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Russian oil price cap coalition issues enforcement alert -US Treasury

Liberian-flagged crude oil tanker Ligovsky Prospect is pictured in Izmit

By Timothy Gardner and Katharine Jackson

WASHINGTON (Reuters) - The G7 price cap coalition imposing a price cap on Russian oil issued an enforcement alert detailing ways that market players evade the mechanism and information on how people can report breaches, the U.S. Treasury Department's website showed on Friday.

The United States, other G7 countries and the European Union announced a price cap of $60 a barrel on Russian oil in late 2022 in response to Moscow's invasion of Ukraine in February of that year.

"Illicit activity could occur across multiple entities and sectors involved in the trade of Russian oil and oil products," the alert said. "Poor and insufficient compliance processes by the entities involved could lead to breaches" of the price cap.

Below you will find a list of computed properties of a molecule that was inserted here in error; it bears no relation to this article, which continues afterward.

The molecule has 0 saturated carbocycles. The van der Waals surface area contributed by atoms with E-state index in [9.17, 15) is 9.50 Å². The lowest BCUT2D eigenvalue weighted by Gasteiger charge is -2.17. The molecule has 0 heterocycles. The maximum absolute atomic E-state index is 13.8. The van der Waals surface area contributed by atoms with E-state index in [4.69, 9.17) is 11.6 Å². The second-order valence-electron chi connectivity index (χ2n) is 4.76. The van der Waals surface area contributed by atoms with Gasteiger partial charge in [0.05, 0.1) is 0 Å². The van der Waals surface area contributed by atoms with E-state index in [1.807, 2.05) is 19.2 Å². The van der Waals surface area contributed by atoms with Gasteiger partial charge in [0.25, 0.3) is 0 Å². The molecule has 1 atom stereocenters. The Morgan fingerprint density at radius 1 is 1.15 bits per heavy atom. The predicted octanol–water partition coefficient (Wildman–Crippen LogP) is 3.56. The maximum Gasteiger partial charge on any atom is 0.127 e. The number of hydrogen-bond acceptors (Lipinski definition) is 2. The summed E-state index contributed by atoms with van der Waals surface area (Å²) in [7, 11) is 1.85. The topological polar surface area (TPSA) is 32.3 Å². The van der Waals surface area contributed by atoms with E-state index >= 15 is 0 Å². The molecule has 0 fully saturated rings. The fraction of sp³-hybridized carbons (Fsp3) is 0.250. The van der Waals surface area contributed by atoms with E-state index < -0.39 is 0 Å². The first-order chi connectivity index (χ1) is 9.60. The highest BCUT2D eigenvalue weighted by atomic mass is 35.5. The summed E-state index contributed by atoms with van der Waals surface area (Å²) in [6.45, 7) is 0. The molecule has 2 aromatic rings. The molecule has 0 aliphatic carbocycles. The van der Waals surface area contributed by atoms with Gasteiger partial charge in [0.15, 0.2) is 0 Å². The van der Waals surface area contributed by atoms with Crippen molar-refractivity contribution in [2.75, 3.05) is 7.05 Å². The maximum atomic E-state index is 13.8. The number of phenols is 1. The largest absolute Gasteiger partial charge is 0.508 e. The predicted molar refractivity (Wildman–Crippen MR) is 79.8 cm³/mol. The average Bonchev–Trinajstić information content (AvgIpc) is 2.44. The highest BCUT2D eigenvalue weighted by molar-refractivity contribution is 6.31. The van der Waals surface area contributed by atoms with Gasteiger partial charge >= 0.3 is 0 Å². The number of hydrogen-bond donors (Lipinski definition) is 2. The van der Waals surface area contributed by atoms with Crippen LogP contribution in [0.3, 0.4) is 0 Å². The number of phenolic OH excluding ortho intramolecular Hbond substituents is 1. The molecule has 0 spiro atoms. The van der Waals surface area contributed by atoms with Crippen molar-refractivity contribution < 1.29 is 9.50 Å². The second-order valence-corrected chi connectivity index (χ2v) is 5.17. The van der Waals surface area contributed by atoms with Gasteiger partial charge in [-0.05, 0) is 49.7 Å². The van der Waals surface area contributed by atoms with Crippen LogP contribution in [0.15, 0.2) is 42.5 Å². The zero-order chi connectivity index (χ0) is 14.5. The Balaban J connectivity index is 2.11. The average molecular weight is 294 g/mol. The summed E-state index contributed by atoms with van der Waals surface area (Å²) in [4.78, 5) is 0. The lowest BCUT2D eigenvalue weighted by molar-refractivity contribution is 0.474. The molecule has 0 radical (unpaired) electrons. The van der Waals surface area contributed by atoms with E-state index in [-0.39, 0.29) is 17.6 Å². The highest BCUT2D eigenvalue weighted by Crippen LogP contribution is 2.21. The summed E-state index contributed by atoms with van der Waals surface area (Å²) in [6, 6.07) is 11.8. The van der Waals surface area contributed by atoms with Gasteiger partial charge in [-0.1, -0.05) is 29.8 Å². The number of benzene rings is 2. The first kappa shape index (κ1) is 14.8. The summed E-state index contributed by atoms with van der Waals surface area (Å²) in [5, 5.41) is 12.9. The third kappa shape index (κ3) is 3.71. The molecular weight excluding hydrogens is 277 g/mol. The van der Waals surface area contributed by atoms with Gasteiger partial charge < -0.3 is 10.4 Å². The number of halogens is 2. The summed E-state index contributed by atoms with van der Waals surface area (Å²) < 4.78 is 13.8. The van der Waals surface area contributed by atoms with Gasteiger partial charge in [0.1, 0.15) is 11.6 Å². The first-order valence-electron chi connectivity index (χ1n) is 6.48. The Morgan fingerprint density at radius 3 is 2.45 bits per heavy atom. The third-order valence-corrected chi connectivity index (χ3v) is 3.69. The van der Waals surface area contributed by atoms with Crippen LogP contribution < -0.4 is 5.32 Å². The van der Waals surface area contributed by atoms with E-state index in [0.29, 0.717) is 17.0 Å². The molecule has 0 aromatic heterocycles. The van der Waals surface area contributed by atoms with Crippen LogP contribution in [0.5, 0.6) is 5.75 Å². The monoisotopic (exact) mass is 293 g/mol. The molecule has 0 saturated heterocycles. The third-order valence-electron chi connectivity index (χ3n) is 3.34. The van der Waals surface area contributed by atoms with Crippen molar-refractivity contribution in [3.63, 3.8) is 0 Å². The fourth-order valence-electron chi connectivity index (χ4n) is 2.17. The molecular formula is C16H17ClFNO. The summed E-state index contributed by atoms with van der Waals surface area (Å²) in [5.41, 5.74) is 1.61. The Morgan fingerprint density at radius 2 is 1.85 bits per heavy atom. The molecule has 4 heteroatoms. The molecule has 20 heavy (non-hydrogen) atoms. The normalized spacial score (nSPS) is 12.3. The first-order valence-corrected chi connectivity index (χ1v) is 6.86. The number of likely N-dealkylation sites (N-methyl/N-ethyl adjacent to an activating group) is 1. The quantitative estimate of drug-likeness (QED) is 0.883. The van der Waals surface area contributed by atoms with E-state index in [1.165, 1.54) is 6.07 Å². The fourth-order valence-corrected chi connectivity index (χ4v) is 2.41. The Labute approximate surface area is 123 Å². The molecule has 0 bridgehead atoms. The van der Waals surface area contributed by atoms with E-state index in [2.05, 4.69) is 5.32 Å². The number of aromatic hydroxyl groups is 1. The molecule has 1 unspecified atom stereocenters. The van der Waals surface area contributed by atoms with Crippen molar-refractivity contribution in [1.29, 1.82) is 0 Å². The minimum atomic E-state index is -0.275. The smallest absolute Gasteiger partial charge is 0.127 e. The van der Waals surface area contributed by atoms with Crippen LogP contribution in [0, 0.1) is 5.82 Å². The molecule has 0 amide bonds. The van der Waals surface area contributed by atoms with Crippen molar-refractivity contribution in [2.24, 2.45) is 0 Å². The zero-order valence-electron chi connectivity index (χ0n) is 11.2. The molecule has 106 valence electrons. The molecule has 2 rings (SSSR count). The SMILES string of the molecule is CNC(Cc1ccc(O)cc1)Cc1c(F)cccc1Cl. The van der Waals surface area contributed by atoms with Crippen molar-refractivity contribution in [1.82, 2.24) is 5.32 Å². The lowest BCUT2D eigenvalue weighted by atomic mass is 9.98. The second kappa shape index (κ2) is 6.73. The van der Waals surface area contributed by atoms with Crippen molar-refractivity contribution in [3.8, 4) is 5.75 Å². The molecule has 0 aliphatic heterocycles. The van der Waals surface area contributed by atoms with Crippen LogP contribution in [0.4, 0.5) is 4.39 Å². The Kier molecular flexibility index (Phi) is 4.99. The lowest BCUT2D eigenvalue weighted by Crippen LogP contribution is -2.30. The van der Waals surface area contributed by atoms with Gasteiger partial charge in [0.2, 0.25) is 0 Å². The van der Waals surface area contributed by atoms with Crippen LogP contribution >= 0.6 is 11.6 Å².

Last October, the U.S. Treasury began imposing sanctions on tankers it suspected of carrying oil above the price cap, and has since designated about two dozen tankers. The cap bans Western companies from providing service such as insurance, transportation and financing for oil sold above the cap.

The price cap seeks to cut Russia's ability to fund the war in Ukraine by reducing its oil revenues while also ensuring that global oil markets are well supplied. The West's sanctions have shifted much of Russia's oil trade from traditional customers in Europe to India and China, and have forced some shippers to turn to a so-called "shadow fleet" of aging tankers which the Treasury says cuts into Russia's revenues.

The alert said some coalition members, including the EU, have introduced measures to more closely monitor the sale of tankers to third countries and prevent them from being used to transport Russian oil priced above the cap.

"Industry stakeholders are encouraged to report to relevant competent authorities tanker sales they observe which display evidence to indicate that they could be used as part of the shadow fleet," the alert said.

(Reporting by Timothy Gardner and Katharine Jackson; editing by Jonathan Oatis)